by Devang Desai
Order of the Arrow National Bulletin, vol 51 Issue 1 & Issue 2

Copyright 1999 Boy Scouts of America


Since its beginning in 1915, the Order of the Arrow has recognized its members with a visible sign of membership-- the Order of the Arrow sash. Although times have changed, use of the OA sash has remained fairly constant.

According to the Order's fifth Vigil Honor member, Harry A. Yoder, in the early days of the Order the members wore black sashes with a white stripe running lengthwise instead of the white sash with the red arrow. The original sash was black because it offered a great contrast to the white bar and it blended well with the black ceremonial robes. (Yoder also served as a guide and guardian in the first OA ceremony, on July 16, 1915.)



original black "band" with white stripe

[This is contrary to what BSA National promoted for the 75th Anniversary, when awards and other memorabilia depicted the first black sashes had white arrows. In 1992, when I was serving in Woodland District, Philadelphia Council, I was told by several Unami Lodge officers and members that these first sashes had white stripes, not arrows. That same year, Unami issued several flaps (s14 and s15) that depicted this. This is also supported by the 60th Anniversary First Degree Ritual reenactment that Dr. Goodman attended and posed with.


See photo.]

Sashes from this time period are rare to find and, though rumored to exist in private collections, no black sashes from this era have surfaced publicly. [Bill Topkis, in his recent article published in The Blue Book, 4th ed., questions their very existence. He also recounts that in 1989 National was in fact unable to locate a "black sash" for the 75th Anniversary.]





black sash with white arrow

Unlike our present three levels of membership, the Order of the Arrow originally had only two levels [called degrees]. The [First Degree] combined aspects of the present-day Ordeal and Brotherhood memberships, while the [Second Degree] was an early adaptation of the Vigil Honor.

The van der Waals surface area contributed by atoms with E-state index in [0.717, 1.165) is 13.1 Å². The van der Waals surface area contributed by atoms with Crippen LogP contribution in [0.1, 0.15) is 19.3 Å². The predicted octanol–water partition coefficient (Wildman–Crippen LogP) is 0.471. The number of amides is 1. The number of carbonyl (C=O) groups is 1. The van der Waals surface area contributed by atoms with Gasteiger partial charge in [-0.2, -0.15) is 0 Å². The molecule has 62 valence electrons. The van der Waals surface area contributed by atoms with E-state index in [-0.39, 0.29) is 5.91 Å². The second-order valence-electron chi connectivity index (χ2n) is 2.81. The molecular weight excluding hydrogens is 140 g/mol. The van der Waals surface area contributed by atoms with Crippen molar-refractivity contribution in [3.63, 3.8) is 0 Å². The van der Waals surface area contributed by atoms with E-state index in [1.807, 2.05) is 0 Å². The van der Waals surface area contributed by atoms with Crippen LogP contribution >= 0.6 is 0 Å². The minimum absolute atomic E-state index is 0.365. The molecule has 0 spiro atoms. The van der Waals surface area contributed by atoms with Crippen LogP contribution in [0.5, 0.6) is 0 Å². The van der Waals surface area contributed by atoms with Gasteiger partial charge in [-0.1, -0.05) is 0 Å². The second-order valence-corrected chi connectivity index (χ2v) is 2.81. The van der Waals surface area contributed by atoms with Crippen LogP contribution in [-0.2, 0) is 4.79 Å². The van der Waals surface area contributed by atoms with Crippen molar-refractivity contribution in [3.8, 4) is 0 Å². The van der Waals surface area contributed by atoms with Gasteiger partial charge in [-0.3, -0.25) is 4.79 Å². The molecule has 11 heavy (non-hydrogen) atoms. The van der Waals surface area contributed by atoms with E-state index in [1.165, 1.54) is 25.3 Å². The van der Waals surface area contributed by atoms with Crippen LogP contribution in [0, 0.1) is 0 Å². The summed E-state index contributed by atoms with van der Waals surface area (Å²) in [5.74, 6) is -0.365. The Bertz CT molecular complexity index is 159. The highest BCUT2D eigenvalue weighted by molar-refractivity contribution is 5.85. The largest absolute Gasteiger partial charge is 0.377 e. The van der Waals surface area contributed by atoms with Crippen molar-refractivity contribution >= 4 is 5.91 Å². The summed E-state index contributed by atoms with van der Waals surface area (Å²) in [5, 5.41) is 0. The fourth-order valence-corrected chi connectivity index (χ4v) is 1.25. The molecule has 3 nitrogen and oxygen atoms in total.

In 1915, the OA did not exist as a national organization, nor did it have lodges. The Order was referred to as simply as ["WWW"]. During the early 1920s, the brothers gathered to establish and formalize the organization. They created the Unami Constitution, which laid out the Order's vision. It was at this time that the symbol of the Order was adopted-- a white sash with a red arrow.





Ordeal sash (right shoulder) or Brotherhood sash (left shoulder)
1922 - 48

In this era, Arrowmen who were Ordeal members wore a white sash with a red arrow over their right shoulder. Brotherhood members wore a white sash with a red arrow over their left shoulder. A brother in the Vigil Honor wore three sashes-- one over the right shoulder, one over the left shoulder and one around the girth of his waist. There were no sashes for the Vigil Honor produced until 1933.




See larger image
First organizational meeting of the Grand Lodge, Camp Biddle, 1921
notice sashes worn over the left shoulder (Brotherhood), and the three sashes worn at once (Vigil)

A Pictorial History of Unami Lodge One and Information for its Members, 5th ed., p. 8
Jeffrey A. Aster, editor, Copyright 1990 Philadelphia Council, BSA

Each OA lodge was responsible for producing its own sashes. The BSA Supply Division did not produce OA sashes. Lodges would generally make sashes out of felt with canvas or felt arrows. In 1927, the Supply Division began producing Ordeal sashes for the growing OA organization. Sash collectors have identified sashes from the 1920s by the thickness of the arrow's shaft.



In 1933, the OA produced the first Vigil Honor sash. It was a plain white felt sash without an arrow. The felt sash had an oversized felt triangle with three felt arrows [that pointed in a clockwise direction] inside the triangle.





First Vigil Honor sash
1933

A year later, an arrow was added to the Vigil sash. The sash was also made of a cloth backing on the felt, which in turn would help preserve the felt. The next major change on the Vigil sash was the use of embroidered [counterclockwise] arrows in the oversized triangle instead of felt arrows. In addition, the backing was removed from the felt sash.



Vigil Honor sash
1934 - 48

Around 1946, OA founder Dr. E. Urner Goodman created a Vigil Honor sash for members of the national OA committee as a way of thanking them for their service. This limited edition Vigil Honor sash had a white arrow on a red sash with white arrows inside the oversized felt Vigil triangle.





Red Vigil Honor sash for members of National Committee
circa 1946

In 1948, a major development for the OA sash occurred. This is the period that collectors call "flock on felt." The sash itself was made of felt, but the arrow used was flocked-- in other words, spray-painted. The Vigil Honor sash was also flocked, and had an arrow with an oversized felt triangle, but the arrows within the oversized triangle were silk-screened.